Excessive interest in one’s own personal abilities, qualities, and achievements


US English

UK English

Part of Speech



self-centered, self-absorbed, vain, conceited, boastful


modest, humble, self-effacing, unassuming, unpretentious

Word Forms

Part of Speech Words
Noun egotisms, egotism, egotists, egotist
Verb None
Adjective egotistic, egotistical
Adverb egotistically

Example Sentences

  • The egotistical actor believed he was the star of every conversation, always steering it back to himself.

  • Her egotistical behavior alienated her friends, as she constantly boasted about her accomplishments without acknowledging others.

  • The egotistical CEO disregarded the input of his employees, convinced that his ideas were always superior.

  • His egotistical nature made it difficult for him to accept criticism or acknowledge the contributions of others.


The word “egotistical” is an adjective that describes individuals who have an inflated sense of their own importance, abilities, or achievements. It is derived from the word “egotism,” which is rooted in the Latin term “ego,” meaning “I” or “self.”

The prefix “ego-” in “egotistical” emphasizes the self-centered nature of this trait. The suffix “-istic” denotes a tendency or characteristic. Together, they form the word “egotistical,” which encapsulates the idea of an exaggerated self-focus.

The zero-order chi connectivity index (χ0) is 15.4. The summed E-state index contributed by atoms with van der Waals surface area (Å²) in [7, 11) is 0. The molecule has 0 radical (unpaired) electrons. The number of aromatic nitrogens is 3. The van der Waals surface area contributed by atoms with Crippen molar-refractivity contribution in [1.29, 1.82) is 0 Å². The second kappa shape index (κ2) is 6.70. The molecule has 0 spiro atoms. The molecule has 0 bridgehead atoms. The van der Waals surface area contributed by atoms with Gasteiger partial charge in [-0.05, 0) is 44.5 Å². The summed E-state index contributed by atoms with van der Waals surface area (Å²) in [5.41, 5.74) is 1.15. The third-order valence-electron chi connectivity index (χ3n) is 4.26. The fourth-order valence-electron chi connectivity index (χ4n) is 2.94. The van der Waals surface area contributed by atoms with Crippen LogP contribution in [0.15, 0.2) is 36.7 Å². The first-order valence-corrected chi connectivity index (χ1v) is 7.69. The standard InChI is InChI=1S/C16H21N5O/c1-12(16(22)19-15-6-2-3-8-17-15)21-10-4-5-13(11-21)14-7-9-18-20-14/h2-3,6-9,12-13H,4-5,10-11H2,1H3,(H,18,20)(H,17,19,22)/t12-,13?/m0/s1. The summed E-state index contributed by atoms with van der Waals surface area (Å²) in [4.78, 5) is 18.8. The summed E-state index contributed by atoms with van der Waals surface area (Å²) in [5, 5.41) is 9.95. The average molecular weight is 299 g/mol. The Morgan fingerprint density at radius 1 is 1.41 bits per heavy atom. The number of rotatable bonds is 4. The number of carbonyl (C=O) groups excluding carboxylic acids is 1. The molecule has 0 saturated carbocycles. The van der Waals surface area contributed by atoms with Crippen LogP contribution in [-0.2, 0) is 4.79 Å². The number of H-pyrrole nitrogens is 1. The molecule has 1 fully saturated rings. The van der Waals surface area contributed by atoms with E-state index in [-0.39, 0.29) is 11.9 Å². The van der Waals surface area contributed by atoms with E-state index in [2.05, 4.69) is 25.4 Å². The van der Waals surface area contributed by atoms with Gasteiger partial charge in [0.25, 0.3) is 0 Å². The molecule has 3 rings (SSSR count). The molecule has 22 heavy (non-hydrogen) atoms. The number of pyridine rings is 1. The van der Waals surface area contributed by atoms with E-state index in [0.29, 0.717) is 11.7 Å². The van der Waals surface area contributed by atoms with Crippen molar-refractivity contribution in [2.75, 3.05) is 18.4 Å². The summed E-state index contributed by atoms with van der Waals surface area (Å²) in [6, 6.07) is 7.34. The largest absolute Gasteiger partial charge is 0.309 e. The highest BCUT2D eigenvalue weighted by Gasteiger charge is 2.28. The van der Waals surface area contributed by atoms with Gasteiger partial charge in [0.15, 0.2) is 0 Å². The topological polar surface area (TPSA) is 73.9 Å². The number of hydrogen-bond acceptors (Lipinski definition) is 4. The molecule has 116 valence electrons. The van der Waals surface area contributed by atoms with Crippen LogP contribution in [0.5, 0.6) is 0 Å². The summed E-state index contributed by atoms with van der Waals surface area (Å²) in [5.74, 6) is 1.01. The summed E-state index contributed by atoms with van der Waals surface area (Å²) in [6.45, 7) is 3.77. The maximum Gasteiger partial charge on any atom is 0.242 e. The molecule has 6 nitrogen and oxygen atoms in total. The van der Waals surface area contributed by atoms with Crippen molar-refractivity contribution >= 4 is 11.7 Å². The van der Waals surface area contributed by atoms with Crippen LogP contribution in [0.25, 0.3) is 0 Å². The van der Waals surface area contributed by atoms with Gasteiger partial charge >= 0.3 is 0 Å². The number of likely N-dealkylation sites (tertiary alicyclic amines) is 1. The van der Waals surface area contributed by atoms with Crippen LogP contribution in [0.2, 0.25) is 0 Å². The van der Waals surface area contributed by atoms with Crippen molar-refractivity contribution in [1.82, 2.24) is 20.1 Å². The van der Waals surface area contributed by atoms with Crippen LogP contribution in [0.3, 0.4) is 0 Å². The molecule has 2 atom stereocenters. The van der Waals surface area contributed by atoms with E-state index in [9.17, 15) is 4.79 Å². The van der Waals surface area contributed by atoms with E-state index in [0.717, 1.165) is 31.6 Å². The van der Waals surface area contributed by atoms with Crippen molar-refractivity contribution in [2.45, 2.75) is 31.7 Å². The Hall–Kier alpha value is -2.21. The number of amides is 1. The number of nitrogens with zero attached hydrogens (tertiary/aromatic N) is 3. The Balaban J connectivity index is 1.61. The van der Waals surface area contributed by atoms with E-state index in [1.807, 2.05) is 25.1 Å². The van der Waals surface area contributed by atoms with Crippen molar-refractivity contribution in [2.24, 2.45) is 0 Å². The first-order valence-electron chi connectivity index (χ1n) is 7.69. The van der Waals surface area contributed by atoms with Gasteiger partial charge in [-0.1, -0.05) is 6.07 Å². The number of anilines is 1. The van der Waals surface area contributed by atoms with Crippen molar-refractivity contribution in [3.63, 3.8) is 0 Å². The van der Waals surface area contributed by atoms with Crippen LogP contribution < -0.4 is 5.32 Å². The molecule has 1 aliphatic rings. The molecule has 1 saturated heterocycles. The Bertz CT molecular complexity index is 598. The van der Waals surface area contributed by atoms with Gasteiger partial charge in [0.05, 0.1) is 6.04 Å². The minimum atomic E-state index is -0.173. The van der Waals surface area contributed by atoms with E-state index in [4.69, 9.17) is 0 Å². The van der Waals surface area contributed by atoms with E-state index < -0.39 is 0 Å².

The usage of “egotistical” pertains to individuals who constantly seek attention, admiration, and validation from others. They often have an exaggerated sense of their own abilities or accomplishments, and they may disregard or belittle the opinions and achievements of others. This self-centeredness can hinder healthy relationships and social interactions.

Variations of the word “egotistical” include the noun form “egotism,” referring to the quality or state of being egotistical, and the adverb form “egotistically,” describing actions or behaviors that are characteristic of egotism.

Understanding the history and usage of “egotistical” serves as a reminder to balance self-confidence with humility, empathy, and consideration for others. Cultivating a healthy sense of self-worth and recognizing the value of others’ perspectives can lead to more harmonious relationships and meaningful connections.